Microsoft has extended the duration of a software licencing offer it made to the UK public sector, after government organisations failed to buy enough software licences.
The UK Public Sector Licensing Agreement (PAS09) gives public bodies at least 40% discount on Microsoft software. But public bodies had to buy 300,000 software licences by 30 June, Microsoft's year-end, to qualify for an even higher discount.
Richard Steel, chief information officer of Newham Borough Council, said that only 150,000 public bodies, half of the number agreed, had signed up to the PAS09 agreement by the deadline.
"Under the contract, there was always an objective to get 300,000 new licences signed. It enabled you to carry forward with the best pricing," said Steel, who is also a member of the UK's local government COI Council.
Negotiations over the PAS09 deal ran 18 months late, with the OGC trying to retain the public sector's preferential prices even while getting more flexible licensing terms from Microsoft.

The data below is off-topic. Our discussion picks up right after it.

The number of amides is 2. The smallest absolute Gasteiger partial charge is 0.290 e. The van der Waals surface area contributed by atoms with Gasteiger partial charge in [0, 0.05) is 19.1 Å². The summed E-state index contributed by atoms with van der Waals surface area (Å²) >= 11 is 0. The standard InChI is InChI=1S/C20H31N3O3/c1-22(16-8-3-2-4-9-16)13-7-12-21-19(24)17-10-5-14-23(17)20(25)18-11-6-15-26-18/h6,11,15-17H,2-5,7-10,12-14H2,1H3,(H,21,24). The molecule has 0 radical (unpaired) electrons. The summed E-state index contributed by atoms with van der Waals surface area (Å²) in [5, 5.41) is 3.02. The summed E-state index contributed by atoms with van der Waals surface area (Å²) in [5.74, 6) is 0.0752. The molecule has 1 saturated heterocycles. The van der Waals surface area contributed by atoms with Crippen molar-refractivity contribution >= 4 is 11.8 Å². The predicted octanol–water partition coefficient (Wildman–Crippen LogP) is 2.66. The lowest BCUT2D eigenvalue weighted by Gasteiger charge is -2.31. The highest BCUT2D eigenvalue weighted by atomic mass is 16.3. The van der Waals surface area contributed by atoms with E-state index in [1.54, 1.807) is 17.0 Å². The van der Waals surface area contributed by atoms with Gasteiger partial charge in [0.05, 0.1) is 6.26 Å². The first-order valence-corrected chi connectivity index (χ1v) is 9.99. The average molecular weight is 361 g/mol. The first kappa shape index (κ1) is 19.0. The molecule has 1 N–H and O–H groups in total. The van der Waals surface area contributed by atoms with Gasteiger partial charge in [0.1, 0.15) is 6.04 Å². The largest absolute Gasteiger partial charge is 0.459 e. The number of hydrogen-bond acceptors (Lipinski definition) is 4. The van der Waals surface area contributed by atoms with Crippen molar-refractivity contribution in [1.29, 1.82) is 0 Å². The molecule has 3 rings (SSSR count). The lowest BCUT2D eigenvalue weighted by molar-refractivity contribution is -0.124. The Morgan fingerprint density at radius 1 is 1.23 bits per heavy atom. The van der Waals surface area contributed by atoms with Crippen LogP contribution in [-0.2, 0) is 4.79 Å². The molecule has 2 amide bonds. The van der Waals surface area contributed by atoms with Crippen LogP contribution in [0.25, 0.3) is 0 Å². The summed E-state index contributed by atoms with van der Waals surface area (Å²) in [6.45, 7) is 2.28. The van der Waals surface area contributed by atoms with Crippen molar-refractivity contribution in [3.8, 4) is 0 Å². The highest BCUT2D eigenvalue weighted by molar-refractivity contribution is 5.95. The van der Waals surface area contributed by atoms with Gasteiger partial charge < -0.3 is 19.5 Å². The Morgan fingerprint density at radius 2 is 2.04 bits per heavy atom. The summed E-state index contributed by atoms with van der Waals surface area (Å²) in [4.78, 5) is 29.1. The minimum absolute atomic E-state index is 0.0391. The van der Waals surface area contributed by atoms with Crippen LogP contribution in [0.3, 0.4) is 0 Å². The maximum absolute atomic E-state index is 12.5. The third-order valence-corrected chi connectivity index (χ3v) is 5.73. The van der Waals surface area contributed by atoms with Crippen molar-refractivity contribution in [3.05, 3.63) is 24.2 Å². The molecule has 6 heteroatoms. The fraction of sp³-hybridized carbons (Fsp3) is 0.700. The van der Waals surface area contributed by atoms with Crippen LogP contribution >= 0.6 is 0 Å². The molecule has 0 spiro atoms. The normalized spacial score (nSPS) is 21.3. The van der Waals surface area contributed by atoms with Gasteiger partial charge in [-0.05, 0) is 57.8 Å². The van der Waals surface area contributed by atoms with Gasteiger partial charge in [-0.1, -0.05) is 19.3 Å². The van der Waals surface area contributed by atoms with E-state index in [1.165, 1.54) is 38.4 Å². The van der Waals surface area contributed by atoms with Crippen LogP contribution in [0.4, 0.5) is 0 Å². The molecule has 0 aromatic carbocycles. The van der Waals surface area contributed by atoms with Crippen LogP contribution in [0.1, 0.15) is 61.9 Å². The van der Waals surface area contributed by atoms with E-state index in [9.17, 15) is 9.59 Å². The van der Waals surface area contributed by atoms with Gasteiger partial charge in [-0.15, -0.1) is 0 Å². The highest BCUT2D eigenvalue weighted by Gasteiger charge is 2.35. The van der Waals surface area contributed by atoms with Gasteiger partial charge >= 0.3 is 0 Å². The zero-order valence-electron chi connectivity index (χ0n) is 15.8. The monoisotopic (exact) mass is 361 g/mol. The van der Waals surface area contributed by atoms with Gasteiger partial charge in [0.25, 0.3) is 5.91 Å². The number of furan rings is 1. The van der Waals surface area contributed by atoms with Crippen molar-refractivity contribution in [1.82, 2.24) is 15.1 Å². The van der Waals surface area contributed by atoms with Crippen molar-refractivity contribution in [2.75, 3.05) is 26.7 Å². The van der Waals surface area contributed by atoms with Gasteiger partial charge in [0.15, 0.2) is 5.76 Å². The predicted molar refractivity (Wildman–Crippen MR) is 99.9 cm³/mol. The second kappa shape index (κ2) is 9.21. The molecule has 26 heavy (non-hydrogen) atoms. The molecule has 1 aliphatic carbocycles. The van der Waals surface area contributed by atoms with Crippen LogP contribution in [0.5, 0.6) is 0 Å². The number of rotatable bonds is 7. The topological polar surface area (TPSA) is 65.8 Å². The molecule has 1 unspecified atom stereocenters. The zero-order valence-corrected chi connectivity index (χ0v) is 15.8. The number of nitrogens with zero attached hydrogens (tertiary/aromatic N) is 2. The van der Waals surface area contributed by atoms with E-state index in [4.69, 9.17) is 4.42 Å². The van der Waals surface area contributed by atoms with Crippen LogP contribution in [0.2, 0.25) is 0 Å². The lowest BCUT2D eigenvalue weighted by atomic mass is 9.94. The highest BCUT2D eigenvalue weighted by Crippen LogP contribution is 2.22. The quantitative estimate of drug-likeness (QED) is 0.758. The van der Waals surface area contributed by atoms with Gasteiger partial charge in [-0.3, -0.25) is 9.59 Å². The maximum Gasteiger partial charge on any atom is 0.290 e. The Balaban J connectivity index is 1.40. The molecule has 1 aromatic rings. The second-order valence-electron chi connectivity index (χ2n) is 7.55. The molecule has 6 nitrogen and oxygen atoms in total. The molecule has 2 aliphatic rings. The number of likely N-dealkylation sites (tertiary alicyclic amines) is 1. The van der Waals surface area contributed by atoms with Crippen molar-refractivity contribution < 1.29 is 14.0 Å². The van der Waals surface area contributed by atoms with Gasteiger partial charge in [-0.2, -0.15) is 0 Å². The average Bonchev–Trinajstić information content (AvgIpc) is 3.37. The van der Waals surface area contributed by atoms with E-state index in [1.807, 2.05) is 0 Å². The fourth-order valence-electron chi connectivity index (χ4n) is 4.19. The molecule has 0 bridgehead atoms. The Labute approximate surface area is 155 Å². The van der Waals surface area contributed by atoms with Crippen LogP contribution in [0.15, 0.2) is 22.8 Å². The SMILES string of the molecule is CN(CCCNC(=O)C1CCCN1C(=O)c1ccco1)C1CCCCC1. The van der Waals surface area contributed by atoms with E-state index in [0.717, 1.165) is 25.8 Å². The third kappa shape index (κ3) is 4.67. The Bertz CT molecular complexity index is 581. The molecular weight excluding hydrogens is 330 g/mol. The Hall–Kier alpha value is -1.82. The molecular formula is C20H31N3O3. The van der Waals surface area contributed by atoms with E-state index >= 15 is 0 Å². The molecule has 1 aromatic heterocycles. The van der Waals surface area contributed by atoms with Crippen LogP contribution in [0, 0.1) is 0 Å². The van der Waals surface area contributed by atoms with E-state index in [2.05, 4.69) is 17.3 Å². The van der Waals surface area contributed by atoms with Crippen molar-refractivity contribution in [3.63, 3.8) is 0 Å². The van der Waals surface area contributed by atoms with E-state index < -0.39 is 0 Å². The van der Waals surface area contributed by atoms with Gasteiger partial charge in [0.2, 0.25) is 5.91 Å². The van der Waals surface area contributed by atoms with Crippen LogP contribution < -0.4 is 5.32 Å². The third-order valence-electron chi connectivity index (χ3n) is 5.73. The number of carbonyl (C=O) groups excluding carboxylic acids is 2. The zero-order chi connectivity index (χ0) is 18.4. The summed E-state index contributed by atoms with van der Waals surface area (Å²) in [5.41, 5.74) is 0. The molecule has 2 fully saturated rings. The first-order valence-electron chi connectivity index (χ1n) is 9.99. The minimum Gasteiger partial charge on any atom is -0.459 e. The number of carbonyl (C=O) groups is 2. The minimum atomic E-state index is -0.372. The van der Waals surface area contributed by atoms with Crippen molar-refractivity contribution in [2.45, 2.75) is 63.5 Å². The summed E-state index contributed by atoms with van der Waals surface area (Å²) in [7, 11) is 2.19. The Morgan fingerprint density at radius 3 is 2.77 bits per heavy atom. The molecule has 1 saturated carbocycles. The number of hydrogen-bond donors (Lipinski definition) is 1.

Andrew Gibson, an OGC spokesman, said that since negotiations had overrun there had been little time left for public bodies to take advantage of the Microsoft offer.
"It is not a problem. People have not been able to get their act together to properly appraise it by the original pricing deadline. So that has been extended quite considerably so a lot more people can take advantage of it," he said.
One of the ground-breaking terms of PAS09 was that if any public body secured a better price on Microsoft software then that price would have to be applied across the entire public sector.
Steel confirmed that the deadline had not been realistic. "I had calls from some people who had wanted to sign up for the deal, but you have to go through a council cabinet process or whatever to get authority to sign, and some people just could not achieve that process in the compressed window," he said.